Sam Piper's Reviews > Pure

Pure by Andrew  Miller
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's review
Jun 02, 2012

liked it
bookshelves: historical, audiobook
Read from April 20 to May 31, 2012

You know what it's like... Unless it's just me...

You see a book on a shelf, perhaps at a Service Station, maybe on the M5.

Something about the cover appeals; the blurb interests you; the historical context intrigues you.... And yet for some reason (let's call them children and imagine the reasons were at the point hitting each other and screaming) you don't get the chance to buy it.

For weeks you keep an eye out for the book, it doesn't appear. Eventually, your credits come up and you get the chance....

Excitement mounts...

Anticipation peaks...

And it just never quite hits the mark.

I don't think that narrator helped - Jonathan Aris in this case - as his voice was rather monotonous. But I just didn't get the story! Well, I understood the story but I didn't get the story. Get me?!

The story revolves around the cemetery at Les Innocents in Paris which, having been packed with corpse upon carcass upon carrion upon cadaver for decades is spilling into neighbouring houses and poisoning the air of Paris. In itself, this is a potentially wonderful image of the superating wound in the heart of pre-revolutionary France.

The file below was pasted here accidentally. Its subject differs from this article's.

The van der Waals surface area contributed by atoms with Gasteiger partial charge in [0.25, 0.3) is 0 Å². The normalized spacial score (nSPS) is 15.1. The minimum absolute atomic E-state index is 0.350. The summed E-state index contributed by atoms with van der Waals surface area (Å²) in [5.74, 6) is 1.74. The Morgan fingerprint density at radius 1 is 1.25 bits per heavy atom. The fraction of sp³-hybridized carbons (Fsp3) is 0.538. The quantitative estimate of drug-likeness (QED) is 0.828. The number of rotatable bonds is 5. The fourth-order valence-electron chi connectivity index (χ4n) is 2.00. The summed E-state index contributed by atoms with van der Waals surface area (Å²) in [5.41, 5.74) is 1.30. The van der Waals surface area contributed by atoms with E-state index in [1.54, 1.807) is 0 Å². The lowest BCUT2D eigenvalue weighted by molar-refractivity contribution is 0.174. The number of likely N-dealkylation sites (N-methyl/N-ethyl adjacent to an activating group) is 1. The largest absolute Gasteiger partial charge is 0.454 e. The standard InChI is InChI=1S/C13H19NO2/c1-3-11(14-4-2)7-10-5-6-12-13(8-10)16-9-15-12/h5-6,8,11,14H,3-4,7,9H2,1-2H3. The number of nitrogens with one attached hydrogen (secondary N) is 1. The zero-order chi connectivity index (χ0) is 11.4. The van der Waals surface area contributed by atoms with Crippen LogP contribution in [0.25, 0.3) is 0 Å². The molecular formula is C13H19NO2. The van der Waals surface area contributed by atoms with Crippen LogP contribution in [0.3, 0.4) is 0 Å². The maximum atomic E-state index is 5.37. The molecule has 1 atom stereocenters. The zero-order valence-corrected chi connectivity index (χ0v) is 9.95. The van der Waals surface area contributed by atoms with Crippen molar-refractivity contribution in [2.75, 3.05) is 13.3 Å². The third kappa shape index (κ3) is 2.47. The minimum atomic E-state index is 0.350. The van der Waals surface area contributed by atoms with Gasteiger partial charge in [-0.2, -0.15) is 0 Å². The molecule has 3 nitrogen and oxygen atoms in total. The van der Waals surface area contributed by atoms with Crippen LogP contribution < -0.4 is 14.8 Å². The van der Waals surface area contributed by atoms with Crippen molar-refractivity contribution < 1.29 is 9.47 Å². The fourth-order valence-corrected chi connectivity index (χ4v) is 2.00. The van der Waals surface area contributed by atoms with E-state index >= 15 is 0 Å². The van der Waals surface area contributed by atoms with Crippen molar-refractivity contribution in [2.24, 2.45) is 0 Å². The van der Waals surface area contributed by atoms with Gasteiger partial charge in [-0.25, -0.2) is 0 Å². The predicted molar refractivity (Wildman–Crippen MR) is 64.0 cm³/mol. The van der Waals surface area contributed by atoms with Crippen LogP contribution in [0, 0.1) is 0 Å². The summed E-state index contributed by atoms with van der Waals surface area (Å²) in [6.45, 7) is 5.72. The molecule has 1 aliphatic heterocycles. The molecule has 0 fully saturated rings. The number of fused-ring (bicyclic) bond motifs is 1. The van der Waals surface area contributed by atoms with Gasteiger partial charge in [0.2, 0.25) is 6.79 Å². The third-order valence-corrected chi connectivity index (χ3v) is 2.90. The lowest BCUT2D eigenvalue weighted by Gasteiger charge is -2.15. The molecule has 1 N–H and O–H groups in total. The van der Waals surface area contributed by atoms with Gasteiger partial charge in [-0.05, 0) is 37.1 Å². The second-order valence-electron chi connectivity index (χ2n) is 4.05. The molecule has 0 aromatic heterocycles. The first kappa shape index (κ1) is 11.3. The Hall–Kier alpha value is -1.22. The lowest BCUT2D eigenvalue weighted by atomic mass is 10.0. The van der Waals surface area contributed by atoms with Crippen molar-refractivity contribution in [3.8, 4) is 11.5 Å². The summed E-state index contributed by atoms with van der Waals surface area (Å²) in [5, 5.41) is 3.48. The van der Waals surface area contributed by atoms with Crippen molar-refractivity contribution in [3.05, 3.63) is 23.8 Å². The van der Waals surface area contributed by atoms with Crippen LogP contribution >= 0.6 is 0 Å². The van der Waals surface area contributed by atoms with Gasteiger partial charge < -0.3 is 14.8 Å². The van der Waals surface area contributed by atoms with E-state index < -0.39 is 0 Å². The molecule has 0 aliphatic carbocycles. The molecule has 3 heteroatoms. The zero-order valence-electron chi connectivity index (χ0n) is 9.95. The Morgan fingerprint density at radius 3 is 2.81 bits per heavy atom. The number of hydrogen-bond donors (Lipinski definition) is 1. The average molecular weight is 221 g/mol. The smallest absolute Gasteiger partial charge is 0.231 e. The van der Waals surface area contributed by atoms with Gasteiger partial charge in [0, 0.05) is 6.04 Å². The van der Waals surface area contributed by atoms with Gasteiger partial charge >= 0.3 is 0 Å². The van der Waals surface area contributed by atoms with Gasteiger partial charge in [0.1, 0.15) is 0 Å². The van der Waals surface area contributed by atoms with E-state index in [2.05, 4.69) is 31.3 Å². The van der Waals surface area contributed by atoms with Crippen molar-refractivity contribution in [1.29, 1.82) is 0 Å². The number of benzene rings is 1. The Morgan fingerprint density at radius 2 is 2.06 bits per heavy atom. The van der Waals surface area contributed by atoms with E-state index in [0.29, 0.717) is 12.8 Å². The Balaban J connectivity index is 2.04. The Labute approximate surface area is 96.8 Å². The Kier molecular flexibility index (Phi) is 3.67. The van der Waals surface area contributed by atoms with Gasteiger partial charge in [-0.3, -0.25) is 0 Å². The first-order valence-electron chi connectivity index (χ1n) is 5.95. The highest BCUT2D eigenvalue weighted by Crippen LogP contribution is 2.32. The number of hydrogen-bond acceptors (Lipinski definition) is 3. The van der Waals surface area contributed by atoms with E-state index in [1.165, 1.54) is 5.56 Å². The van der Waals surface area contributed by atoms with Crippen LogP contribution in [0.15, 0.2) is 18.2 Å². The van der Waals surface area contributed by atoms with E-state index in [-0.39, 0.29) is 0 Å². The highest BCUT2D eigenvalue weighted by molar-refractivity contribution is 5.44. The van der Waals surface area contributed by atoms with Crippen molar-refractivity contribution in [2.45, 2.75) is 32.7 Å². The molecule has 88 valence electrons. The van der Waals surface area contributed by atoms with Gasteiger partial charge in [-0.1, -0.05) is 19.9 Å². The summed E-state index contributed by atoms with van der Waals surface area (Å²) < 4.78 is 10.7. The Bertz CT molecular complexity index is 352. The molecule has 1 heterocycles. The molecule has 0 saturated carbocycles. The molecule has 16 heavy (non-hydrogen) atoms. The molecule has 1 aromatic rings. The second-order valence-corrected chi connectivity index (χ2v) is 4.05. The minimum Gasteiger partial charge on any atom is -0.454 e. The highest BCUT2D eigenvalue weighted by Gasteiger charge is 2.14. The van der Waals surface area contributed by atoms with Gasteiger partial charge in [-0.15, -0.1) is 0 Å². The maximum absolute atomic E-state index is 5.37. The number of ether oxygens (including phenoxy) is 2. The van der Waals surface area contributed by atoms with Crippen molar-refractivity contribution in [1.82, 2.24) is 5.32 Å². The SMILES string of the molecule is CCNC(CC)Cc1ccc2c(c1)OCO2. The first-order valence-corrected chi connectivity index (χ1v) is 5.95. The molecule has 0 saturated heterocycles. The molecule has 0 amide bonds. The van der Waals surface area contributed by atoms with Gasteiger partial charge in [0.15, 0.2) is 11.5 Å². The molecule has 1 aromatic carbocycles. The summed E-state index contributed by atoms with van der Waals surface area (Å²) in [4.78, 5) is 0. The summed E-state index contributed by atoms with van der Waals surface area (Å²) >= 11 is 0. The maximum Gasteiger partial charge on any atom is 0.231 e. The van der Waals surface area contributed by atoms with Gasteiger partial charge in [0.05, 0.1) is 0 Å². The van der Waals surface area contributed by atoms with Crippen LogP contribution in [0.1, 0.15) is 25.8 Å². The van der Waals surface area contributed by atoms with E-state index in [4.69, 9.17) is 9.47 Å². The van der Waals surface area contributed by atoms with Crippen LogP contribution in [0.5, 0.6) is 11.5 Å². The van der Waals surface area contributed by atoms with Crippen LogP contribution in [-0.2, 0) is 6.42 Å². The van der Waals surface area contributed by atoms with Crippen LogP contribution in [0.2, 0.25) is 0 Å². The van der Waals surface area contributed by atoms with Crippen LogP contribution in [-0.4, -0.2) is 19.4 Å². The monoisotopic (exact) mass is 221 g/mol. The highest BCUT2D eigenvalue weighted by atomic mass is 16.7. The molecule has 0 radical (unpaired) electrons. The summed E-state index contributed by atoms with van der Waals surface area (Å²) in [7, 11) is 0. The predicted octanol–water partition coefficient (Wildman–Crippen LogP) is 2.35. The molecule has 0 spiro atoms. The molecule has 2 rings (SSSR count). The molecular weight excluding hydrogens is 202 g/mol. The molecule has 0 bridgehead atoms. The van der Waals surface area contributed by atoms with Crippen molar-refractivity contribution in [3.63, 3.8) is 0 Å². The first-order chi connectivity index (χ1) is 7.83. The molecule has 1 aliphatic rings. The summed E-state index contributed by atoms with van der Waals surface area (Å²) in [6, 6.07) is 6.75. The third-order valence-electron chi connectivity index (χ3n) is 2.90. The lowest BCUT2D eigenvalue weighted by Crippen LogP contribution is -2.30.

Jean-Baptiste Baratte, a young Engineer is instructed to remove the cemetery. And herein lies my problem with the book. I didn't like Jean-Baptiste; I didn't care about him. Half way through the book, avoiding spoilers, a dramatic event befalls him. And I still didn't care for him. He fell in love. I still didn't care for him. he was plunged by events into the role of a hero. Cared? Still no. And I think that the "plunged by events" is the problem: he was so damned passive! Things happened to him. A classic example is when Jean-Baptiste meets the organist Armand who whirls him through Paris, cons him into buying a pistachio suit. He does not demur, does not decline, neither agrees not disagrees with anyone. Later, Armand whirls him again into becoming "Beche", an unwitting activist for the Party of the Future.

There are good things here, don't get me wrong. Jeanne the Sexton's daughter was very sweet; the gang of miners who actually toiled to remove the bones were simultaneously very earthy (somehow with their pipes and whoring reminding me of Moby Dick's Stubb) and simultaneously somehow fey and otherworldly. Now that's not a bad trick to pull off!

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